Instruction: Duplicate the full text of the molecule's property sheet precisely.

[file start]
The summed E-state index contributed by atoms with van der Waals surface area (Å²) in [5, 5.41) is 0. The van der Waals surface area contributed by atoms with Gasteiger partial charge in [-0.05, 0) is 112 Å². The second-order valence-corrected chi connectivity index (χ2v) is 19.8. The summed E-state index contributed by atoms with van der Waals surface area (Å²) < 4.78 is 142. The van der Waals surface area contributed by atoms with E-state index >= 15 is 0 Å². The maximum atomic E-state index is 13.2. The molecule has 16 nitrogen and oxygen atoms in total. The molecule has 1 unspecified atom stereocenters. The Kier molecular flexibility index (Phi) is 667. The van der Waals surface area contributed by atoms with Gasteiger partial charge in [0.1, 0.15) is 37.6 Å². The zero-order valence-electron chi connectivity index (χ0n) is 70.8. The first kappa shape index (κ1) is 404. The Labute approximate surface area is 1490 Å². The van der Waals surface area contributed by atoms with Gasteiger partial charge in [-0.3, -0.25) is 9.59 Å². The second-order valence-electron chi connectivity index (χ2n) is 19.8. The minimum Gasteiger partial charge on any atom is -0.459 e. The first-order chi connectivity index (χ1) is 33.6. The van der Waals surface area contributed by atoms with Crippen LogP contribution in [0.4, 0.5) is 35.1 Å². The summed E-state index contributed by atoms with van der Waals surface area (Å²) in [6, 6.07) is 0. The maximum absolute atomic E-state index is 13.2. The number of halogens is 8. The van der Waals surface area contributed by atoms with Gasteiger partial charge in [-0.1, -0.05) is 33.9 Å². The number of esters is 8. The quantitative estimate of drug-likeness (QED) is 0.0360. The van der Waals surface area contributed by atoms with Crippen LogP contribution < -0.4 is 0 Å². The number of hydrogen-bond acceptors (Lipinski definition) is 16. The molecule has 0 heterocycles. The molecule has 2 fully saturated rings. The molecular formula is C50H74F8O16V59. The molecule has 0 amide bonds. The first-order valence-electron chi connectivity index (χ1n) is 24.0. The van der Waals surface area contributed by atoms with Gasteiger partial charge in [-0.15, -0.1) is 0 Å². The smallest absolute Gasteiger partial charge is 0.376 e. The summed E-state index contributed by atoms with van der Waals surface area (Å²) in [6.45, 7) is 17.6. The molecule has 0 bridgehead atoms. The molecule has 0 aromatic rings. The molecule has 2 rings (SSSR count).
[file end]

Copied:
The summed E-state index contributed by atoms with van der Waals surface area (Å²) in [5, 5.41) is 0. The van der Waals surface area contributed by atoms with Gasteiger partial charge in [-0.05, 0) is 112 Å². The second-order valence-corrected chi connectivity index (χ2v) is 19.8. The summed E-state index contributed by atoms with van der Waals surface area (Å²) < 4.78 is 142. The van der Waals surface area contributed by atoms with E-state index >= 15 is 0 Å². The maximum atomic E-state index is 13.2. The molecule has 16 nitrogen and oxygen atoms in total. The molecule has 1 unspecified atom stereocenters. The Kier molecular flexibility index (Phi) is 667. The van der Waals surface area contributed by atoms with Gasteiger partial charge in [0.1, 0.15) is 37.6 Å². The zero-order valence-electron chi connectivity index (χ0n) is 70.8. The first kappa shape index (κ1) is 404. The Labute approximate surface area is 1490 Å². The van der Waals surface area contributed by atoms with Gasteiger partial charge in [-0.3, -0.25) is 9.59 Å². The second-order valence-electron chi connectivity index (χ2n) is 19.8. The minimum Gasteiger partial charge on any atom is -0.459 e. The first-order chi connectivity index (χ1) is 33.6. The van der Waals surface area contributed by atoms with Crippen LogP contribution in [0.4, 0.5) is 35.1 Å². The summed E-state index contributed by atoms with van der Waals surface area (Å²) in [6, 6.07) is 0. The maximum absolute atomic E-state index is 13.2. The number of halogens is 8. The van der Waals surface area contributed by atoms with Gasteiger partial charge in [-0.1, -0.05) is 33.9 Å². The number of esters is 8. The quantitative estimate of drug-likeness (QED) is 0.0360. The van der Waals surface area contributed by atoms with Crippen LogP contribution < -0.4 is 0 Å². The number of hydrogen-bond acceptors (Lipinski definition) is 16. The molecule has 0 heterocycles. The molecule has 2 fully saturated rings. The molecular formula is C50H74F8O16V59. The molecule has 0 amide bonds. The first-order valence-electron chi connectivity index (χ1n) is 24.0. The van der Waals surface area contributed by atoms with Gasteiger partial charge in [-0.15, -0.1) is 0 Å². The smallest absolute Gasteiger partial charge is 0.376 e. The summed E-state index contributed by atoms with van der Waals surface area (Å²) in [6.45, 7) is 17.6. The molecule has 0 bridgehead atoms. The molecule has 0 aromatic rings. The molecule has 2 rings (SSSR count).